Short Story: This Country Sef! 2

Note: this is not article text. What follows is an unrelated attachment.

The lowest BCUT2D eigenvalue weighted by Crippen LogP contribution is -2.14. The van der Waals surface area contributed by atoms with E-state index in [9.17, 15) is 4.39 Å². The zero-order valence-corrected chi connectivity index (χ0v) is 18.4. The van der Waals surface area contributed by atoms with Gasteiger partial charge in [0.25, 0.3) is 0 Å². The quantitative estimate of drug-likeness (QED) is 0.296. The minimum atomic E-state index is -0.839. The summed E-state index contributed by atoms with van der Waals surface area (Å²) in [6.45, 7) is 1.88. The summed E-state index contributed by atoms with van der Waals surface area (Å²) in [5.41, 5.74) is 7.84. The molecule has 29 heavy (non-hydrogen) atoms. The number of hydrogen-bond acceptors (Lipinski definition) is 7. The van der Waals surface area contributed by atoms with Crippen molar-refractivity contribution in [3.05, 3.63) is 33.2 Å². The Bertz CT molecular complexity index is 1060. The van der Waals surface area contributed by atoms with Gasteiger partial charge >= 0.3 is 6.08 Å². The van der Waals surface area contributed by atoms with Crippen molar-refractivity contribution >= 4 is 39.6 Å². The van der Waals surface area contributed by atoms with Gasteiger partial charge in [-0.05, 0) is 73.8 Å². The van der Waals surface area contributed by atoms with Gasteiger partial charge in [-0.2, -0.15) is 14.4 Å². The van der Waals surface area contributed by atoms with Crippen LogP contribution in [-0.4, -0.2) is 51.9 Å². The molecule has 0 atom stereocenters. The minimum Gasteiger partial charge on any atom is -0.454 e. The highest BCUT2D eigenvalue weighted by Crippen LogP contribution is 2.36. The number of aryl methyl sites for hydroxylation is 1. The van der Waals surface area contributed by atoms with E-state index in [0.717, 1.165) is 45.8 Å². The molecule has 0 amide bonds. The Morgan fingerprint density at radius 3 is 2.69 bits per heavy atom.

The thing about being unemployed in our country is that it will leave a label of failure on your forehead, and that was the case for Emeka. He then decided to salvage the situation. Male prostitution was the modus operandi at the time, and the prospect of making swift and abundant fortune, albeit ill gotten, was one he couldn't resist. At least, he was going to prove a point to his parents and siblings, that his first class brain is still potent. However, his choice of prostitution, borders on sheer wonder. He had always had about the homosexual activities in Nigeria, and how you can sleep with a man to make 'good cash,' as one his contemporaries puts it. And so it was, Emeka became fully involved in homosexuality. He slept with all calibres of men. He will hook up with them on social media, and they will schedule a place to carry out this awkward act. This became the trend, and to be fair to Emeka, sales wasn't bad. The spoils of his business were beginning to flow in. He made a lot of customers. And perhaps, because of the expertise with which he ply his trade, his fame in the business grew without restrain. He finally rented an apartment for himself, and as is the case in our society, he began to earn the respect of both his family and friends, so much so that his father will jokingly say to him, mimicking the popular Peak Milk TV advert, 'My son, one day, I know say you go make us proud.' Even Emeka was astonished by the gains of the trade. Indeed, his first class brain he earned on his certificate, was beginning to pay off in real life. Having said that, his tragic end was merely lurking around. He had this customer, a very rich commissioner (as if to say all commissioners by virtue of their 'office' were not already rich). They met at the most expensive hotel in the city, and he had sex with him. However, he was paid a fortune for his services, but on his way back home, he noticed he couldn't feel his manhood any longer. As if to be sure, he checked and confirmed his fear. Suddenly, he noticed he had become both deaf and dumb. And just as his fortune were swift in arrival, his destruction was equally quick in taking it's toll. One thing led to another, and as a last resort, Emeka found himself in his village prayer house, and this became his penultimate home. The prayer warriors would pray and loose, bind and cast, destroy and uproot, but Emeka's case remained the same. One day, the pastor of the church where he was abandoned came to him and wrote a note on a piece of paper to him 'God is not asleep, it will soon be over.' Emeka read the note, gazed at him and smiled. He now began to laugh as if the words were ridiculous. He laughed so hard that he choked, and he choked so hard that he finally gave up the ghost instantly. The pastor sighed in grief. As he prepared to take him to the mortuary, he mumbled 'God is still alive though. And this boy was intelligent o. This country sef.'